The Pew Research Center’s Project for Excellence in Journalism recently released its “State of the News Media 2011” report. It includes “Seattle: A New Media Case Study,” an essay Pew asked me to write about Seattle’s changing news landscape.
I was reluctant to take on the task because anything short of an extensive study would be inherently flawed. But I decided to do the report to stimulate conversation in the “Seattle Journalism Commons,” soon to be launched by Journalism That Matters Pacific Northwest.
More about the Commons another day, but for now this blog will launch the conversation.
Here are the opening paragraphs of my essay for Pew:
Seattle, perhaps more than any other American city, epitomizes the promise and challenges of American journalism at the local level.
In the last few years, it has experienced both a sharp loss of traditional news resources and an exciting rise in new journalistic enterprises and inventive collaborations between traditional and emerging media. A New America Foundation case study of Seattle’s news ecosystem describes it as ‘a digital community still in transition.’ A new, vibrant media scene is emerging. But it also may not take hold.
I listed several factors that have created positive energy in Seattle’s media landscape. They include lots of experimentation and collaboration, an abundance of hyper-local news sites, and public acceptance of and engagement with emerging media.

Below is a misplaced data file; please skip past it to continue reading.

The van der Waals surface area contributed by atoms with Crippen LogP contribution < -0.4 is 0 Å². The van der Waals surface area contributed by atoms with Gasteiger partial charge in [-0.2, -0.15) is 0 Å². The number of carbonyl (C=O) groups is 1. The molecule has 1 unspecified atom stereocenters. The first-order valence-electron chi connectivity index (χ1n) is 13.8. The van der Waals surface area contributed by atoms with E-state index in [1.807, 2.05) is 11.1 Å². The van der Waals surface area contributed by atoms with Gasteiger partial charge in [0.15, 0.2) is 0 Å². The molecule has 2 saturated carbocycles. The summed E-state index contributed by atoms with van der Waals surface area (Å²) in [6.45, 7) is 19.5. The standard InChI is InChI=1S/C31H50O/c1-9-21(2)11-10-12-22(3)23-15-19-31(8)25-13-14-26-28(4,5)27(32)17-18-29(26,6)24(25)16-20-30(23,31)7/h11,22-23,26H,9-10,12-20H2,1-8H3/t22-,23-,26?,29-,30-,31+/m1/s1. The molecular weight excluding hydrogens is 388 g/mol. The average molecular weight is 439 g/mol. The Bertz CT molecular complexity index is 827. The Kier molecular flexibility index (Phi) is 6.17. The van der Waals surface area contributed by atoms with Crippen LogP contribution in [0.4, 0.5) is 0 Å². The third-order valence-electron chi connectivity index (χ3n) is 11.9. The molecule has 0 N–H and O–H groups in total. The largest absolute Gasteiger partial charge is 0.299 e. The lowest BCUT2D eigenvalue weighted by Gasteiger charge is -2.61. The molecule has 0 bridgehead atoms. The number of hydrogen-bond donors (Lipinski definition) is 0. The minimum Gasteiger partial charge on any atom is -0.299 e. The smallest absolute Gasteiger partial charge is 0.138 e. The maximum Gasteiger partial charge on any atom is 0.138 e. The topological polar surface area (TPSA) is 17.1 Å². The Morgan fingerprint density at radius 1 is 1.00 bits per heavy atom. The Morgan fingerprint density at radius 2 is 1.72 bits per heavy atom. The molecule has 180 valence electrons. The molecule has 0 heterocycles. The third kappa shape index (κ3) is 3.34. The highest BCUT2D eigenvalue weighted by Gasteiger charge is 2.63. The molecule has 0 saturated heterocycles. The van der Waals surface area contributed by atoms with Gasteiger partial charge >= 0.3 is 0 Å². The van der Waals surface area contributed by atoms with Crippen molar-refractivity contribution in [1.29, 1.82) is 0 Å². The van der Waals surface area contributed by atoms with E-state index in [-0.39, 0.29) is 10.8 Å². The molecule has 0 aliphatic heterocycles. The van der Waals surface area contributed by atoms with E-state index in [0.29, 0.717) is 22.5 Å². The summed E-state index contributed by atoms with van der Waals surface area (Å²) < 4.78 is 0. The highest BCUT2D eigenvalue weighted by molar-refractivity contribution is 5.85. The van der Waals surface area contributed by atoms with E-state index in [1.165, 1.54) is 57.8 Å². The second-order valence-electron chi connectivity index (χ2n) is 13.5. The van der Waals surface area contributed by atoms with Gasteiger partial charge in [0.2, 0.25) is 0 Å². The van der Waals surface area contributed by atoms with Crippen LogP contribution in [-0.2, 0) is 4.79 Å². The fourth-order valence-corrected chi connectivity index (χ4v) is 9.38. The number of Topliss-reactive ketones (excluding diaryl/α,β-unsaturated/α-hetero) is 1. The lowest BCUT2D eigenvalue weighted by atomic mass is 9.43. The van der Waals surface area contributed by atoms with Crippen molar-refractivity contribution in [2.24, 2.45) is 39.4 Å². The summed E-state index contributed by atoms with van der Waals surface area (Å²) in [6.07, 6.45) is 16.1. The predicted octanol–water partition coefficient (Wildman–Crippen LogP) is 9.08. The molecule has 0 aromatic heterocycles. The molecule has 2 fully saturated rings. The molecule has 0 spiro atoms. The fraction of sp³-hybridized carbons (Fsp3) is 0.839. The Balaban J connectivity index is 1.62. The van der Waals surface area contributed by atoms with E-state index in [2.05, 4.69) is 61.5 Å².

I also listed what I regard as unmet or under-met news and information needs. They include voids created by the erosion of traditional media that are not yet being filled by emerging media. Among these are state capital coverage, arts and culture coverage, and public insight or networked journalism. In terms of needs, I also mentioned foundation support, mapping and metrics for assessing information opportunities, and challenges in finding sustainable business models for emerging media.
The report included an annotated list of “noteworthy outlets that illustrate what is happening in digital journalism in Seattle.” It began with a caveat that any such list would be incomplete and immediately out of date.
Boy, was I right. Between the time I sent the final version of the list to my editors at Pew and the time it was posted, John Cook and Todd Bishop left TechFlash and launched Geek Wire.
My hope is that people will build on my list with their own links and observations. You can post them here, and we’ll build a longer list as we go.
Initial reaction to my Pew piece is encouraging, which is to say it is getting some praise and healthy push back from various corners.
A specific criticism that surprised me is that arts coverage is more robust than my assessment. I would love to hear more views on that. In the meantime, the first addition to my annotated list of noteworthy websites needs to be Encore Media Group’s CityArtsonline.com and City Arts Blog.
Also on the list of concerns is that my perspective is an old media view of new media. I plead guilty. This blog is open for other perspectives from the people who are shaping the regional news and information ecosystem.
Please read my Pew essay and offer your thoughts. Here are some specific questions to kick around:
- What’s the current state of Seattle’s regional news and information ecosystem?
- What trends are you noticing? What’s working?
- What does a healthy regional news and information ecosystem look like?
- How can we stimulate more dialogue and idea sharing about news and information innovation?
- How can we create more public engagement with journalism?
- How can we increase the diversity of voices participating in conversations about journalism?